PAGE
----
Monday, January 20, 2014

House Project - Console Table, Part 1

One of the home blogs that Amp follows regularly is by Ana White, who has also published a book, The Handbuilt Home, which was a Christmas present this year. We decided that for our first real furniture making project, we will build a version of the console table shown on page 40. The book is pretty cool, with lots of projects that you can build at home, including parts lists, instructions and diagrams, in addition to a wealth of general how-to information.

In order to fit a specific space in Julia's room we needed to adjust the basic plan. The table as described is 46" long, 15.25" deep, and 30" high (long and thin to fit in a hallway space). We deconstructed the plan and changed all the necessary dimensions to make a piece of the same height (30"), but shorter at 33" wide and a little deeper at 17.25" (13"shorter and 2" deeper). We will have one large drawer instead of two smaller ones side by side. Although we bought nice quality clear pine, we are planning on painting the piece, although that may change.

What follows is how far we got on the project this weekend.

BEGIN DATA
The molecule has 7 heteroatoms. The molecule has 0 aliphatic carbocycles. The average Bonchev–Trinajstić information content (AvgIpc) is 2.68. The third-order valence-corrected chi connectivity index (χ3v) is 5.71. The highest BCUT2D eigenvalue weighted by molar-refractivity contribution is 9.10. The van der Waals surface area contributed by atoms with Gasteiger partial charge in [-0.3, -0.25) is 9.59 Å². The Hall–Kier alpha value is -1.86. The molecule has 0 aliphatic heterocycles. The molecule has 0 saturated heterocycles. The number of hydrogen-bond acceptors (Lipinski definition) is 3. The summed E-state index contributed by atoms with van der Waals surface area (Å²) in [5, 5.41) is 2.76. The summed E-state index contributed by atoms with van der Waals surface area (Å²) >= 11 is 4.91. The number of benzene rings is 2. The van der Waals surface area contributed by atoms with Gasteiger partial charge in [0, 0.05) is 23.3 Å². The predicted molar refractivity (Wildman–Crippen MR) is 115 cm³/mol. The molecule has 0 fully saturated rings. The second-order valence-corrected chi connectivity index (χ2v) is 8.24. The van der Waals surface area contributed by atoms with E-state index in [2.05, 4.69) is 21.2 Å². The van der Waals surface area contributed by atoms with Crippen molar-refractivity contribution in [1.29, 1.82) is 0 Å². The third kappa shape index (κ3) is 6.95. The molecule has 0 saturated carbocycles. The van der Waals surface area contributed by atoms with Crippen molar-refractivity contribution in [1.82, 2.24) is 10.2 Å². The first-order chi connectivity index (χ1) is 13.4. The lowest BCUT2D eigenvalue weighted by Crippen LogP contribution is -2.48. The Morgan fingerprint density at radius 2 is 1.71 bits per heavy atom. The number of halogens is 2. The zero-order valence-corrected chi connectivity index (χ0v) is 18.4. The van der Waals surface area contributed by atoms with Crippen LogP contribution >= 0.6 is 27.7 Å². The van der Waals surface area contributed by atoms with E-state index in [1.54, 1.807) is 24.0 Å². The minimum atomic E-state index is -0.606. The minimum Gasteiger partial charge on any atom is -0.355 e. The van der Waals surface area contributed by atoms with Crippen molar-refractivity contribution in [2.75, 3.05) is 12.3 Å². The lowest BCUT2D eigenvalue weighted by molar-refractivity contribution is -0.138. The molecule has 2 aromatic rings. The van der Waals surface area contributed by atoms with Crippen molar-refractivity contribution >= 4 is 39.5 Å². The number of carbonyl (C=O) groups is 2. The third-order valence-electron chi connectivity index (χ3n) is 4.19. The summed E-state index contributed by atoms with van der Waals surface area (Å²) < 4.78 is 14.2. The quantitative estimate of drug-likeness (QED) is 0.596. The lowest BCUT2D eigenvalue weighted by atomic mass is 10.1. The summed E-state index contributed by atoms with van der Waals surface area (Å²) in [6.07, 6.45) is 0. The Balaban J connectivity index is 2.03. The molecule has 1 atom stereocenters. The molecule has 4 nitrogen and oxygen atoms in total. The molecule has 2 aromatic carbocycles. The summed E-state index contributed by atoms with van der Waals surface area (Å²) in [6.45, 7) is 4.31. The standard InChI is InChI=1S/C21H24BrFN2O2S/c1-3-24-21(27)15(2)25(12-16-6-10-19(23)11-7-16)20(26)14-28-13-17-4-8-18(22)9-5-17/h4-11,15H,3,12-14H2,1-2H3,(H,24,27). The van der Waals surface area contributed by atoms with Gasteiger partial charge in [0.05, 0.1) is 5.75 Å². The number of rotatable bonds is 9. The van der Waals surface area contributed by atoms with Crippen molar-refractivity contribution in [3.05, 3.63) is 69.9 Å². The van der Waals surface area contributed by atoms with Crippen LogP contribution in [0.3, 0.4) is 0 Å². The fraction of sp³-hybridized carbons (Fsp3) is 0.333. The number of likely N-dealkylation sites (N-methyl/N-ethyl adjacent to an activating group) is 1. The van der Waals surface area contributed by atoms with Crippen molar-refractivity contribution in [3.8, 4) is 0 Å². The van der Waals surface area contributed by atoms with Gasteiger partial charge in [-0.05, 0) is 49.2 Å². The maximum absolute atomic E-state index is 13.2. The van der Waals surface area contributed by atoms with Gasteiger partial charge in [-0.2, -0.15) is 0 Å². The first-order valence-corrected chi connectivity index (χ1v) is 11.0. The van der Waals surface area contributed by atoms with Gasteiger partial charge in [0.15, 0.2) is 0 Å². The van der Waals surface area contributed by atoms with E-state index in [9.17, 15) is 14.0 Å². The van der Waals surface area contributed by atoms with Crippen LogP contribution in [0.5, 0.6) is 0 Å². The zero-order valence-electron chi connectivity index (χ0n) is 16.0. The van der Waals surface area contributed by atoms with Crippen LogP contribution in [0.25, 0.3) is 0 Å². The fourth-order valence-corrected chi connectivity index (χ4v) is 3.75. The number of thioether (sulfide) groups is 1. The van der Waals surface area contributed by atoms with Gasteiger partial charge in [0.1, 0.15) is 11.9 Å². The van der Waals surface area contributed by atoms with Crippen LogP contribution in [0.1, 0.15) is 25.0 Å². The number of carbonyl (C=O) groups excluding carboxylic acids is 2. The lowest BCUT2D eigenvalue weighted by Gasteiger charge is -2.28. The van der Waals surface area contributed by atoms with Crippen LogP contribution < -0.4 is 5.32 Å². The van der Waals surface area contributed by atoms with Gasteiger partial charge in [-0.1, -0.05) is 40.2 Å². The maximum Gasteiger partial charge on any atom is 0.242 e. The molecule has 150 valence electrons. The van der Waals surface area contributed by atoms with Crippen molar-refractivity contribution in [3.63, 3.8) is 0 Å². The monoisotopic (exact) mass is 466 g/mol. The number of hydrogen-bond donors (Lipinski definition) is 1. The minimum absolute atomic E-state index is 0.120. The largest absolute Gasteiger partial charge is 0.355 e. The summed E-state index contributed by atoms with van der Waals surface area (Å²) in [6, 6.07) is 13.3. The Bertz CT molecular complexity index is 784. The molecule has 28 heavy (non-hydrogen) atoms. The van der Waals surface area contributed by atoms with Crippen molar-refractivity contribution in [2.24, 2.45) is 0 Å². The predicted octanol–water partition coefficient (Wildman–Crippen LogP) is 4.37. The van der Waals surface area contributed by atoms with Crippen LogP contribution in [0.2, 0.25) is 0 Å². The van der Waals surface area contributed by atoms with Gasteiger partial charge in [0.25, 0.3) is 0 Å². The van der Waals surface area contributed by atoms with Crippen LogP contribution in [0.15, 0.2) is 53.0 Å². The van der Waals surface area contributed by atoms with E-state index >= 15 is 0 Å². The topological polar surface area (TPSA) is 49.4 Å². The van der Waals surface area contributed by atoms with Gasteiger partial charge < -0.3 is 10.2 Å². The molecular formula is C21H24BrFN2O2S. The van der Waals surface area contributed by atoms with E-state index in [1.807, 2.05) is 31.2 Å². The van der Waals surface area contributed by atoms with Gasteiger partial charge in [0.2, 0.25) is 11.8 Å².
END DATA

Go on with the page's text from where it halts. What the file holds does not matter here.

Step 1, accomplished a week ago, was to buy all the necessary wood. This always takes longer than expected as sifting through the racks to find straight pieces is more time consuming than you would think. We needed a 1x12, a 1x6, a 1x2, a 1x3, four or five 1x4, and five 2x2 (all 6 foot long, but they only had 8 foot 1x12s).
Raw materials

Step 2, accomplished Friday evening in about an hour, was to triple check my planning and then make all the cuts. I used a DeWalt 10" compound miter saw and went very slowly and carefully. Straight wood and proper cuts are probably the two most important factors in a good end result. We are skipping the drawer for now and will do that last.
All pieces cut (except the drawer...)

With everything cut, I laid out everything into the various subcomponents. Looking at all the pieces lying there, I realized that I had forgotten to shorten the two large flat side pieces when making our revised plan and cut list. They were the right length front to back, but I hadn't shortened them to the right height. Back to the saw...
Pieces organized into subcomponents

The first real construction step was to make two side/leg assemblies. Legs are 2x2s (which are actually 1.5x1.5), and the side panels are pieces of 1x12 (therefore 3/4" thick). On the outside face, two horizontal strips of 1x2 (also 3/4" thick) are used to trim out the side panel. The 1x2 laid over the 1x12 makes the finished depth 1.5" to match the legs. To hide all joins in the finished product, the 1x2 trim pieces are attached to the 1x12s with screws (and glue) from the back, and the side panels are then attached to the legs from the back (the inside-the-case side) using pocket holes and pocket screws.
Two finished side leg assemblies (back and front)